Chondroconductive potential of tantalum trabecular metal

Wanda J. Gordon, Michael G. Conzemius, Elizabeth Birdsall, Yvonne Wannemuehler, Surya Mallapragada, David G. Lewallen, Michael J. Yaszemski, Shawn W.D. O'Driscoll

Research output: Contribution to journalArticle

26 Scopus citations

Abstract

Mesenchymal stem cells or chondrocytes have been implanted into joints in biodegradable matrices in order to improve the quality of healing cartilage defects; however, insufficient biomechanical strength of the construct at implantation is a limiting factor for clinical application. Logically, a construct with better biomechanical characteristics would provide better results. Tantalum trabecular metal (TTM) is osteoconductive and mechanically similar to subchondral bone. The objective of this pilot study was to determine if TTM is also chondroconductive. Small sections of TTM were cultured with emu and canine chondrocytes in static and dynamic culture environments. The sections cultured in dynamic bioreactors were diffusely covered with a cartilaginous matrix. Sections cultured in static conditions had no growth. Histologic evaluation from emu and canine dynamic cultures showed tissue that was heavily populated with mesenchymal cells that resembled chondrocytes, and glycosaminoglycan staining that was distributed throughout the matrix. Type II collagen content in the canine dynamic culture was 84% by SDS-PAGE. Tantalum trabecular metal is chondroconductive in vitro in a dynamic environment when cultured with adult canine or emu chondrocytes. This technology could be expanded to determine if cartilaginous-metallic constructs may be used for joint resurfacing of osteoarthritic joints.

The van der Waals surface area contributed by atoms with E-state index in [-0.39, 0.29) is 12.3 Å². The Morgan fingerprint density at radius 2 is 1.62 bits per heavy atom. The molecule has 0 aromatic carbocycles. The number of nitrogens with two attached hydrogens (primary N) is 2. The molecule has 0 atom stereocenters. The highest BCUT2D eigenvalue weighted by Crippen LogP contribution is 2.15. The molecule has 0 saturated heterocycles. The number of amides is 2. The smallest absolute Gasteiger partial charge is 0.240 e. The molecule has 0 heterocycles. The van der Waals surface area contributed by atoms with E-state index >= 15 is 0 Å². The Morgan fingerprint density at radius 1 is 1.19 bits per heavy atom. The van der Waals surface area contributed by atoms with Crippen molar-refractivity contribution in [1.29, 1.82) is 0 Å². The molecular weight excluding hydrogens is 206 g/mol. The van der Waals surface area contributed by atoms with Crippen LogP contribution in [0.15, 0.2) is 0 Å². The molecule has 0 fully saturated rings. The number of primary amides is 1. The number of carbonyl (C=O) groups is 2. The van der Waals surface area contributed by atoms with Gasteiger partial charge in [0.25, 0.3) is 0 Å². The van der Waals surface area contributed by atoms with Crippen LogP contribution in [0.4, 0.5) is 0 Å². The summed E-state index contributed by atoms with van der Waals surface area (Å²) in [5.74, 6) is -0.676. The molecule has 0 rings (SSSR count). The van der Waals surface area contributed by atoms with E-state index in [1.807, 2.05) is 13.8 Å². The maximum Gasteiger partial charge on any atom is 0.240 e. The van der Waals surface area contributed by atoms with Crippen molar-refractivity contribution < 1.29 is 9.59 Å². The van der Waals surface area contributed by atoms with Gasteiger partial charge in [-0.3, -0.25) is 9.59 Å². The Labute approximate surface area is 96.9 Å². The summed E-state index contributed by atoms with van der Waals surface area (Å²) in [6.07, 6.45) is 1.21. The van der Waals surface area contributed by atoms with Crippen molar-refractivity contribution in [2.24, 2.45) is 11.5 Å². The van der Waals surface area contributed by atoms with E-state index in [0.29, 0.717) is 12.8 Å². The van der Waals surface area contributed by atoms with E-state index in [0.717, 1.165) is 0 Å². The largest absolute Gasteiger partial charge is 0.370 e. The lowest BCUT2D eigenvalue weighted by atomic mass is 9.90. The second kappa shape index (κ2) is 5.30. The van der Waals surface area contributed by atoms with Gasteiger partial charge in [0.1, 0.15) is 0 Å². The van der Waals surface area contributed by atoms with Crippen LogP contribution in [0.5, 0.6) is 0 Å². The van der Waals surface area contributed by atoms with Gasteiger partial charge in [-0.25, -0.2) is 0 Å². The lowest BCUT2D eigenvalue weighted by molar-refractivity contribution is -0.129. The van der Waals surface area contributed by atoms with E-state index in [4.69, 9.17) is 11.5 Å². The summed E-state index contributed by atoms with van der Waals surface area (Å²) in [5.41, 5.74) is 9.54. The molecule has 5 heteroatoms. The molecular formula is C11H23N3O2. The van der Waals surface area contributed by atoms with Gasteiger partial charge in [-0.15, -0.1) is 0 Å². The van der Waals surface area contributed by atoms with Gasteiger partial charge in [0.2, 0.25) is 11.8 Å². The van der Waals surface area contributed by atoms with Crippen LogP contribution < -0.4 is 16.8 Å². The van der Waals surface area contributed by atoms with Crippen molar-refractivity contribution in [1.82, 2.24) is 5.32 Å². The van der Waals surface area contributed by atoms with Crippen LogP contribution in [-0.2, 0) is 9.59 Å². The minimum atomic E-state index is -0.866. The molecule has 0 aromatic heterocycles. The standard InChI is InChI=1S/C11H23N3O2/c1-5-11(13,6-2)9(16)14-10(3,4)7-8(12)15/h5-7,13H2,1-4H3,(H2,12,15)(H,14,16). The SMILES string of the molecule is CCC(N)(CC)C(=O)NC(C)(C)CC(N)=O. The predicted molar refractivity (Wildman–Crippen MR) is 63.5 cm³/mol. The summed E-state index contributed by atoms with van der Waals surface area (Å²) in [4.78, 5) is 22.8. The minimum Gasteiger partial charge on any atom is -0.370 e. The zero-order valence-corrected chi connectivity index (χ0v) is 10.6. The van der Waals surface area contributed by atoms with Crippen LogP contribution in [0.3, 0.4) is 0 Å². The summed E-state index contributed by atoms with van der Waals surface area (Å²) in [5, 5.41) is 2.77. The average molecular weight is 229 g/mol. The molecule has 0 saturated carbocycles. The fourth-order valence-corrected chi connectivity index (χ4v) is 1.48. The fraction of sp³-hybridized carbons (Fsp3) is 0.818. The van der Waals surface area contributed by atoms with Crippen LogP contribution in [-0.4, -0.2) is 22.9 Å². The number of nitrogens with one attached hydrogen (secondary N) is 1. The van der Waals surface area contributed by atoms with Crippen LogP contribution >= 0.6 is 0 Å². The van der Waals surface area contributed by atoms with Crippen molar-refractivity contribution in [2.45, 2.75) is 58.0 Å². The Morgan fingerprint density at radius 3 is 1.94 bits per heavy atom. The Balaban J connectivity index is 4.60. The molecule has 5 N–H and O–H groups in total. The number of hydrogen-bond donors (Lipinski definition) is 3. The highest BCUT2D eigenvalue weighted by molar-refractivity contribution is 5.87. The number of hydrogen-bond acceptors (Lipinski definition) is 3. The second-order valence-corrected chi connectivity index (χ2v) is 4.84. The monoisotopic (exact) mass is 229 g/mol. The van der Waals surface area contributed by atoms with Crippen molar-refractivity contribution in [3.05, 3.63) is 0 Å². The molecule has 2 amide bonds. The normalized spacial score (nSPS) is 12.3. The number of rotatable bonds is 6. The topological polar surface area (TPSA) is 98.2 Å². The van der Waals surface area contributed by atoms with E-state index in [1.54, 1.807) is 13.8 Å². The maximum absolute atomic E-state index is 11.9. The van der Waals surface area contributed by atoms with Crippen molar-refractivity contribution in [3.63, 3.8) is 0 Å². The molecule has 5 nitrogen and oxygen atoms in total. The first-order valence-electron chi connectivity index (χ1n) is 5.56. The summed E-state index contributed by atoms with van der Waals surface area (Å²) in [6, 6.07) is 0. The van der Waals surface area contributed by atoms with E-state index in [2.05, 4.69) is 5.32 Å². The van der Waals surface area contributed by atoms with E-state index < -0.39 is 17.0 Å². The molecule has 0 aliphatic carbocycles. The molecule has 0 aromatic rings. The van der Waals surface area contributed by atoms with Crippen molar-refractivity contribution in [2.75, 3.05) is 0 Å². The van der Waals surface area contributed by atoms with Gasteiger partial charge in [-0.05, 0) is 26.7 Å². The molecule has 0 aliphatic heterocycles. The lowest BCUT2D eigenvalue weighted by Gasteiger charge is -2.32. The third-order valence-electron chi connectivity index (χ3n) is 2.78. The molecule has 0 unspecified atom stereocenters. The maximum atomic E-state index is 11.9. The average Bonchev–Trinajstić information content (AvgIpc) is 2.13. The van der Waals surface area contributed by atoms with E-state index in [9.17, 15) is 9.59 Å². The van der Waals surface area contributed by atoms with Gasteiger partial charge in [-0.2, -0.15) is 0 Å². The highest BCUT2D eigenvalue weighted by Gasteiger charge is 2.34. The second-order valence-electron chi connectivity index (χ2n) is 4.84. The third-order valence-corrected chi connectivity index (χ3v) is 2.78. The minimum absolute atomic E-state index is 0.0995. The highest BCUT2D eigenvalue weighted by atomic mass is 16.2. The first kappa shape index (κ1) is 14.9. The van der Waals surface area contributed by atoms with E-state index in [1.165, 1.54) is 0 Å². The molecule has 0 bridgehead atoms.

Original languageEnglish (US)
Pages (from-to)229-233
Number of pages5
JournalJournal of Biomedical Materials Research - Part B Applied Biomaterials
Volume75
Issue number2
DOIs
StatePublished - Nov 1 2005

Keywords

  • Articular cartilage
  • Collagen
  • Scaffolds
  • Tissue engineering

ASJC Scopus subject areas

  • Biomaterials
  • Biomedical Engineering

Fingerprint Dive into the research topics of 'Chondroconductive potential of tantalum trabecular metal'. Together they form a unique fingerprint.

  • Cite this

    Gordon, W. J., Conzemius, M. G., Birdsall, E., Wannemuehler, Y., Mallapragada, S., Lewallen, D. G., Yaszemski, M. J., & O'Driscoll, S. W. D. (2005). Chondroconductive potential of tantalum trabecular metal. Journal of Biomedical Materials Research - Part B Applied Biomaterials, 75(2), 229-233. https://doi.org/10.1002/jbm.b.30242